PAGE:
UCL School of Management

Oleksandr Kucher | 29 January 2020

What I have learnt so far studying MSc Business Analytics at UCL School of Management

I began the MSc Business Analytics programme at UCL School of Management last September. I’ve only completed the first term on the programme, and what a journey it’s already been. It’s been challenging and frankly tough. But I have learnt so much already.

First things first. Why am I writing this? It is not just that I want to share things that (I think) matter. Though that is important, I figured that I love explaining things to others. I enjoy distilling and making complex problems seem pure, lucid and, hopefully, easy, and it helps me to clarify and structure my thoughts on topics I am writing about, which means I am learning too.

Here are my key learning points from my first term studying MSc Business Analytics at UCL School of Management.

Do a sanity check

I’ve realised that it is vital to check that you really understand the data you are working with and check your numbers. Not just looking at a number and accepting it — but thinking about it. What does “increase by 300%” mean? Is it even possible? What is the benchmark? Always check whether numbers make sense to you, as for me if something wasn’t feeling right, often it actually wasn’t right.

Take a step back and ask questions

Sometimes we just tend to rush ahead and try to solve numerical problems. I, however, believe that it’s crucial to step back and think about what are we trying to achieve. Why a particular model is needed? Is it the only way to get what is needed? Are “numbers” representing the “concepts” we are trying to grasp? Building a model and predicting labels is actually not that difficult. Asking the right questions, collecting appropriate data and setting a sound logic — is.

Catch that low hanging fruit

In a strategy and consulting world, there is a concept of catching the “low hanging fruit”. That is, you can make big improvements by doing something relatively simple. I believe this theory applies when working with data. We often overthink things, which I did when trying to build a sophisticated model like a random forest, SVM, neural net etc. But I’ve realised, starting with a simple and easy model (say linear regression) usually works. And, you can build layers of complexity later on.

Not too techy for pen and paper

With modules centred around programming and data analysis, I thought would hang up my pen and paper and switch to staring at lines of code on a screen, and I even actively tried not to write things down the old fashioned way, as it didn’t look “techy enough”. But it turned out to be quite the opposite. A lot of thinking (that matters) happens before you import a “scikit-learn” with “pandas” and start wrangling your data. A lot of my pre-processing thinking happens on paper. Whether it is how to merge my data, which kind of decision tree to build or explore casual relations — I am fond of sketching things out. It works for me. I am not saying everyone should do the same, I am simply saying that: if it works, do not be afraid to utilise that.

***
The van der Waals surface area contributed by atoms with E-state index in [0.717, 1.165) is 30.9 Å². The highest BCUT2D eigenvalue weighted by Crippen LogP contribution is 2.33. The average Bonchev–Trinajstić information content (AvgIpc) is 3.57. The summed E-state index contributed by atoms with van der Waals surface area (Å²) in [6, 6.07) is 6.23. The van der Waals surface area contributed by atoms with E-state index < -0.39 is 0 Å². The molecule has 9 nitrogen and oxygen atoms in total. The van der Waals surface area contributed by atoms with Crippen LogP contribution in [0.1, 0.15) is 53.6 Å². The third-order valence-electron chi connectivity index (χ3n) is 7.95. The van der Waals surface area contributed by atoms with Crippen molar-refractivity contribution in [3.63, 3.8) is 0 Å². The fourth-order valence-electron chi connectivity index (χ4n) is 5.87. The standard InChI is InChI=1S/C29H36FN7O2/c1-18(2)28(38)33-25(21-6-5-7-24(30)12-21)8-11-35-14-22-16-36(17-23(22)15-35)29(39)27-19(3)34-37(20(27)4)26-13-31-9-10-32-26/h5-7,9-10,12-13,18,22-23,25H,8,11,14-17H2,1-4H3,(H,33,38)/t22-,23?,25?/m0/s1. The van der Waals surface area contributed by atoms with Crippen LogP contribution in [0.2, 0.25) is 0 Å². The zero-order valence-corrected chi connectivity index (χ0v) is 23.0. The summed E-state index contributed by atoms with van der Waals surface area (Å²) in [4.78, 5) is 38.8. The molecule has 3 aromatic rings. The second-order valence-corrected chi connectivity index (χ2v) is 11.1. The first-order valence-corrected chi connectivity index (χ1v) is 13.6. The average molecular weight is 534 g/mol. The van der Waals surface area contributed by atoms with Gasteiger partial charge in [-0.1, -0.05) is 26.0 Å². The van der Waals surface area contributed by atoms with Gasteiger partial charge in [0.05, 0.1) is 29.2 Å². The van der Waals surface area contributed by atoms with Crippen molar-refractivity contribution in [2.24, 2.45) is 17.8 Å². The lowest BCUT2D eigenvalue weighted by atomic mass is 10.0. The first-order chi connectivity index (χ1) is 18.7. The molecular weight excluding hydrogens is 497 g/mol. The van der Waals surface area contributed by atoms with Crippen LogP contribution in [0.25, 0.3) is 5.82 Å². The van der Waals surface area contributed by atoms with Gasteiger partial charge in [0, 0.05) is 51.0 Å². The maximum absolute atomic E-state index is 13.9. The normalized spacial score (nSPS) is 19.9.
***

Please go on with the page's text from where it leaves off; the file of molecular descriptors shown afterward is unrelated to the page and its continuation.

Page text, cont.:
Python is a language

Python is a programming language and for me learning how to master it should be the same as learning a foreign language. It is essential to keep thinking of it this way and try to speak it. We always make this mistake in the beginning, when we start learning a new foreign language, or at least I did. I tried so hard to memorise all the structures, grammar and words. Which is necessary, but it’s much more productive and enjoyable to feel a language, to talk and to joke with it. Thus, I think it is important to start “talking python”. Sometimes you would not know a particular syntax, but you can quickly figure it out if you know where you are trying to get to, where to search and how to adjust the code. If you “talk python” you can also guess a syntax, just like you do with English.

Thanks for reading my first article. I hope you found it useful for an insight into the first term studying MSc Business Analytics at UCL School of Management.

Last updated Thursday, 22 October 2020